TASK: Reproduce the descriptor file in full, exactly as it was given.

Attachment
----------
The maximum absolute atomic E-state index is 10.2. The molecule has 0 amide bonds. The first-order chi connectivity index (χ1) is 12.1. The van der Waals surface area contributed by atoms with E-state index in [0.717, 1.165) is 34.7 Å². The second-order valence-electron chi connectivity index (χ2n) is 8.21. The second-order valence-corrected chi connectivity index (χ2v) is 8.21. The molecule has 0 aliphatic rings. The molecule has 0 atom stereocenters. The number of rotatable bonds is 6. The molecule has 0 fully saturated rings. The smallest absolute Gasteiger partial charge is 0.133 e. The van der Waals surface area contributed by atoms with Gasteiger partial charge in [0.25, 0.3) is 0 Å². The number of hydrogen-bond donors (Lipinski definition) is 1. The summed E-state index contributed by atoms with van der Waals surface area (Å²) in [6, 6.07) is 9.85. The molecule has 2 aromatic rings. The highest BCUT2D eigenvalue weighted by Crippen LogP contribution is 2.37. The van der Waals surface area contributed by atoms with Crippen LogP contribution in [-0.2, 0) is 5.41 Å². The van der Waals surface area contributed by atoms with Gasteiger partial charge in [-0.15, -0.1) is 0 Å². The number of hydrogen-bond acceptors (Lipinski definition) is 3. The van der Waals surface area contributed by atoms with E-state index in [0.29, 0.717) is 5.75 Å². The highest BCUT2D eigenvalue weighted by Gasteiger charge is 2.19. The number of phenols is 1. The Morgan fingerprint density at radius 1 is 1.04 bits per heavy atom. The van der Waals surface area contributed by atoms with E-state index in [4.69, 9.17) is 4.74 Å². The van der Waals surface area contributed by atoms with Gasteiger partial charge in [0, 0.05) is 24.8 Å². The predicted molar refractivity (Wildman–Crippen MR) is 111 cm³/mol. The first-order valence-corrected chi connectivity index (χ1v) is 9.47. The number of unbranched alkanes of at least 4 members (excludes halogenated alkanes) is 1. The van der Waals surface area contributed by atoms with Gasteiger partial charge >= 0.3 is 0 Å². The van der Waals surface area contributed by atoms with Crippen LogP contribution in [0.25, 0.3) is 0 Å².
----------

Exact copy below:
The maximum absolute atomic E-state index is 10.2. The molecule has 0 amide bonds. The first-order chi connectivity index (χ1) is 12.1. The van der Waals surface area contributed by atoms with E-state index in [0.717, 1.165) is 34.7 Å². The second-order valence-electron chi connectivity index (χ2n) is 8.21. The second-order valence-corrected chi connectivity index (χ2v) is 8.21. The molecule has 0 aliphatic rings. The molecule has 0 atom stereocenters. The number of rotatable bonds is 6. The molecule has 0 fully saturated rings. The smallest absolute Gasteiger partial charge is 0.133 e. The van der Waals surface area contributed by atoms with Gasteiger partial charge in [0.25, 0.3) is 0 Å². The number of hydrogen-bond donors (Lipinski definition) is 1. The summed E-state index contributed by atoms with van der Waals surface area (Å²) in [6, 6.07) is 9.85. The molecule has 2 aromatic rings. The highest BCUT2D eigenvalue weighted by Crippen LogP contribution is 2.37. The van der Waals surface area contributed by atoms with Crippen LogP contribution in [-0.2, 0) is 5.41 Å². The van der Waals surface area contributed by atoms with Gasteiger partial charge in [-0.15, -0.1) is 0 Å². The number of hydrogen-bond acceptors (Lipinski definition) is 3. The van der Waals surface area contributed by atoms with E-state index in [0.29, 0.717) is 5.75 Å². The highest BCUT2D eigenvalue weighted by Gasteiger charge is 2.19. The number of phenols is 1. The Morgan fingerprint density at radius 1 is 1.04 bits per heavy atom. The van der Waals surface area contributed by atoms with E-state index in [4.69, 9.17) is 4.74 Å². The van der Waals surface area contributed by atoms with Gasteiger partial charge in [0, 0.05) is 24.8 Å². The predicted molar refractivity (Wildman–Crippen MR) is 111 cm³/mol. The first-order valence-corrected chi connectivity index (χ1v) is 9.47. The number of unbranched alkanes of at least 4 members (excludes halogenated alkanes) is 1. The van der Waals surface area contributed by atoms with Gasteiger partial charge >= 0.3 is 0 Å². The van der Waals surface area contributed by atoms with Crippen LogP contribution in [0.25, 0.3) is 0 Å².